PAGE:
The origins of the komboskini are rather obscure, but one monk claims it began with saint Pahomios, who was once an idolater and who had fought as a soldier in Roman Egypt during the 3rd century. He eventually became an ascetic and built his cell near the Nile River, latter organizing a community of over 3,000 monks. It is alleged that they often lost count of the number of prayers they were reciting and one night the Archangel Gabriel visited the saint in a dream carrying a silk cord and taught Pahomios how to count prayers. He tied knots in the cord each one woven from 9 crisscrosses representing the orders of the angels. After making 33 knots he tied the ends of the cord together and this is alleged to be the origin of prayer beads or komboskini. Orthodox prayer beads are usually made from black sheep's wool, symbolic of the Lamb of God and are not always made of 33 knots but vary according to the prayers the monk wishes to recite. They can number 50, 100 or 300 accordingly.

From the Komboskini to the Komboloi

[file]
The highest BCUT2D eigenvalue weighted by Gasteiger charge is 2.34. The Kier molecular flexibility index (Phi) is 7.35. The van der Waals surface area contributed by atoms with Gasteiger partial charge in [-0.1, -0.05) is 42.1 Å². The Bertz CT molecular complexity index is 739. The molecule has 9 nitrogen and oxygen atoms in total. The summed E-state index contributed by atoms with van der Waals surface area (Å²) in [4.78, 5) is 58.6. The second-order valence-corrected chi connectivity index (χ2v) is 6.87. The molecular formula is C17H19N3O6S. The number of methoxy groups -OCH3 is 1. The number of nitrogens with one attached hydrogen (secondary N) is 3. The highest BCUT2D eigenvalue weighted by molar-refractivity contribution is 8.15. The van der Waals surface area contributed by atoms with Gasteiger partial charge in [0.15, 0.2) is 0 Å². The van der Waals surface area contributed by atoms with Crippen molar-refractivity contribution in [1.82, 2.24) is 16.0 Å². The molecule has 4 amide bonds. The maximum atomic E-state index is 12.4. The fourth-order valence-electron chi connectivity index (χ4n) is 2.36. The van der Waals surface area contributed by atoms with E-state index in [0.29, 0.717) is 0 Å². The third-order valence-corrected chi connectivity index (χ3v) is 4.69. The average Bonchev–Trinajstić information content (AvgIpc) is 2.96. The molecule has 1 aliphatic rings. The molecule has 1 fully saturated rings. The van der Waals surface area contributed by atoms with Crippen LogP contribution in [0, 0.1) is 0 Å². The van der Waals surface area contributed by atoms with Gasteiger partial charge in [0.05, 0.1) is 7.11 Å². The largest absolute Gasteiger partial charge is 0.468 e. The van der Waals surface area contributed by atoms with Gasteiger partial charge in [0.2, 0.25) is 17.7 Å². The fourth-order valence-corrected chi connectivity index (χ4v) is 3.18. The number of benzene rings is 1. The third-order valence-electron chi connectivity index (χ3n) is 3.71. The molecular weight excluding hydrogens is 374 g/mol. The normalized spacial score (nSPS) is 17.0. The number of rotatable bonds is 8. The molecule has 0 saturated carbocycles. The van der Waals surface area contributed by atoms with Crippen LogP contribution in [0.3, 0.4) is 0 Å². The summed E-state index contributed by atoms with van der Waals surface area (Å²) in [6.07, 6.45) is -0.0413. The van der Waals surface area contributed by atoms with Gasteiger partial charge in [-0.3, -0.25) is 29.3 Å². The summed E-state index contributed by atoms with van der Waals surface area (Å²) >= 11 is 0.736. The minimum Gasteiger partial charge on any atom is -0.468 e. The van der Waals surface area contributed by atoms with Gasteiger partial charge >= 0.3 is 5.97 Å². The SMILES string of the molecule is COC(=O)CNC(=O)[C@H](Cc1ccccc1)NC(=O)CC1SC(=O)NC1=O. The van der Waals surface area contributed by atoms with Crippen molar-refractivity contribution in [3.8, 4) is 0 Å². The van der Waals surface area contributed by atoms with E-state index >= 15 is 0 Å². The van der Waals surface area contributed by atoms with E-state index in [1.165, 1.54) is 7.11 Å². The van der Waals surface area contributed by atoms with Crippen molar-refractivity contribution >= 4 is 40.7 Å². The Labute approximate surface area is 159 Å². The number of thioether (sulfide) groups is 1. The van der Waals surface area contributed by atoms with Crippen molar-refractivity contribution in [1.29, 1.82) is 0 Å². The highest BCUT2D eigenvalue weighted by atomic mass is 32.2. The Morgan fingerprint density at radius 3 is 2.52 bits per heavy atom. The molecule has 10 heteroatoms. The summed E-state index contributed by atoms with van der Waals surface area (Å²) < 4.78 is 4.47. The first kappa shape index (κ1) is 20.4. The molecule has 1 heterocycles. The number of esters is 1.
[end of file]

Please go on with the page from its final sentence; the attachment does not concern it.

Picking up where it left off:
Greece is the only place where the tradition of using beads for prayer is no longer relevant and the beloved komboloi has become an object purely of secular pleasure without any residual religious connotations.

This change came about during the long period of Ottoman occupation when the Turks of Greece held in their hands a tespich which was Hellenized to become a despigi. The Ottoman tespich had beads with no space between beads to allow them to glide along the string since its purpose was only to count prayers.

In other words, it was a garland of motionless beads which the Turks held not only at prayer time but also during formal occasions and celebrations. The Greeks inherited the garland of beads from the Turks, but they adopted it with a much more playful disposition. One per-spective maintains that their use of the beads was intended to mock their oppressors, while another holds that, paradoxically, it was meant to keep their hands ‘busy’ so as not to be led astray. Another theory holds it was intended to deter the custom of shaking hands which the Turks forbade.